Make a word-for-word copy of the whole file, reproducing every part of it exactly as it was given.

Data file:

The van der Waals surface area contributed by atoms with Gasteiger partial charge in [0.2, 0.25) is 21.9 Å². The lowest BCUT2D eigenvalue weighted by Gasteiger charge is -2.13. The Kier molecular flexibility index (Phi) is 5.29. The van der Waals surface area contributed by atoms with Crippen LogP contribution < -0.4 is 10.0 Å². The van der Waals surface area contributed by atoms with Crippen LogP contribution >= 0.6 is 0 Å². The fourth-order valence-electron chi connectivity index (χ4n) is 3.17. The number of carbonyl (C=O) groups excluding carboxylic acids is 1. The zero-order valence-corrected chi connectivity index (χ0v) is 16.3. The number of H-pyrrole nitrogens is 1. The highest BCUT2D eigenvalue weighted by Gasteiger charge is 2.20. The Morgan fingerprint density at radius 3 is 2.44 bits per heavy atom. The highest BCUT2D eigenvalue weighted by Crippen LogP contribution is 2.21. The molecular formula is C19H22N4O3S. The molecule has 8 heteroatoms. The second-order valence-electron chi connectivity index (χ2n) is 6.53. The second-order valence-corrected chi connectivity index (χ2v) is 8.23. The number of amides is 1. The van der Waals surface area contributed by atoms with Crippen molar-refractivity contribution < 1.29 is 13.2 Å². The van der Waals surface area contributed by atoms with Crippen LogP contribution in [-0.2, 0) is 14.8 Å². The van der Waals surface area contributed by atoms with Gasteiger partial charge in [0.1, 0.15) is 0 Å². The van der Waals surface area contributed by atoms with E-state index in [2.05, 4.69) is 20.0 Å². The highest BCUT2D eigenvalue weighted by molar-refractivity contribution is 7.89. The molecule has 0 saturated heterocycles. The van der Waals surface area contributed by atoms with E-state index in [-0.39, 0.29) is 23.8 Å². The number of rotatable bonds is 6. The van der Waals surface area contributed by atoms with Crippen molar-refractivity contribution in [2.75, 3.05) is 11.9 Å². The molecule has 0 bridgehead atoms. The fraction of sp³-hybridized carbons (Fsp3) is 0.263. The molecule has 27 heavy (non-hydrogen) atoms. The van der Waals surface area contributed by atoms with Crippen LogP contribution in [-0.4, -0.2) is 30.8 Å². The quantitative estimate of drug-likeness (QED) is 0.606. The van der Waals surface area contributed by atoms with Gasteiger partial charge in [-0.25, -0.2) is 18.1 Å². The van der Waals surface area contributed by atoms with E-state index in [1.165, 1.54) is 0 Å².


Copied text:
The van der Waals surface area contributed by atoms with Gasteiger partial charge in [0.2, 0.25) is 21.9 Å². The lowest BCUT2D eigenvalue weighted by Gasteiger charge is -2.13. The Kier molecular flexibility index (Phi) is 5.29. The van der Waals surface area contributed by atoms with Crippen LogP contribution < -0.4 is 10.0 Å². The van der Waals surface area contributed by atoms with Crippen LogP contribution >= 0.6 is 0 Å². The fourth-order valence-electron chi connectivity index (χ4n) is 3.17. The number of carbonyl (C=O) groups excluding carboxylic acids is 1. The zero-order valence-corrected chi connectivity index (χ0v) is 16.3. The number of H-pyrrole nitrogens is 1. The highest BCUT2D eigenvalue weighted by Gasteiger charge is 2.20. The Morgan fingerprint density at radius 3 is 2.44 bits per heavy atom. The highest BCUT2D eigenvalue weighted by Crippen LogP contribution is 2.21. The molecular formula is C19H22N4O3S. The molecule has 8 heteroatoms. The second-order valence-electron chi connectivity index (χ2n) is 6.53. The second-order valence-corrected chi connectivity index (χ2v) is 8.23. The number of amides is 1. The van der Waals surface area contributed by atoms with Crippen molar-refractivity contribution < 1.29 is 13.2 Å². The van der Waals surface area contributed by atoms with Crippen LogP contribution in [-0.2, 0) is 14.8 Å². The van der Waals surface area contributed by atoms with Gasteiger partial charge in [0.1, 0.15) is 0 Å². The van der Waals surface area contributed by atoms with E-state index in [2.05, 4.69) is 20.0 Å². The highest BCUT2D eigenvalue weighted by molar-refractivity contribution is 7.89. The molecule has 0 saturated heterocycles. The van der Waals surface area contributed by atoms with E-state index in [-0.39, 0.29) is 23.8 Å². The number of rotatable bonds is 6. The van der Waals surface area contributed by atoms with Crippen molar-refractivity contribution in [2.75, 3.05) is 11.9 Å². The molecule has 0 bridgehead atoms. The fraction of sp³-hybridized carbons (Fsp3) is 0.263. The molecule has 27 heavy (non-hydrogen) atoms. The van der Waals surface area contributed by atoms with Crippen LogP contribution in [-0.4, -0.2) is 30.8 Å². The quantitative estimate of drug-likeness (QED) is 0.606. The van der Waals surface area contributed by atoms with Gasteiger partial charge in [-0.25, -0.2) is 18.1 Å². The van der Waals surface area contributed by atoms with E-state index in [1.165, 1.54) is 0 Å².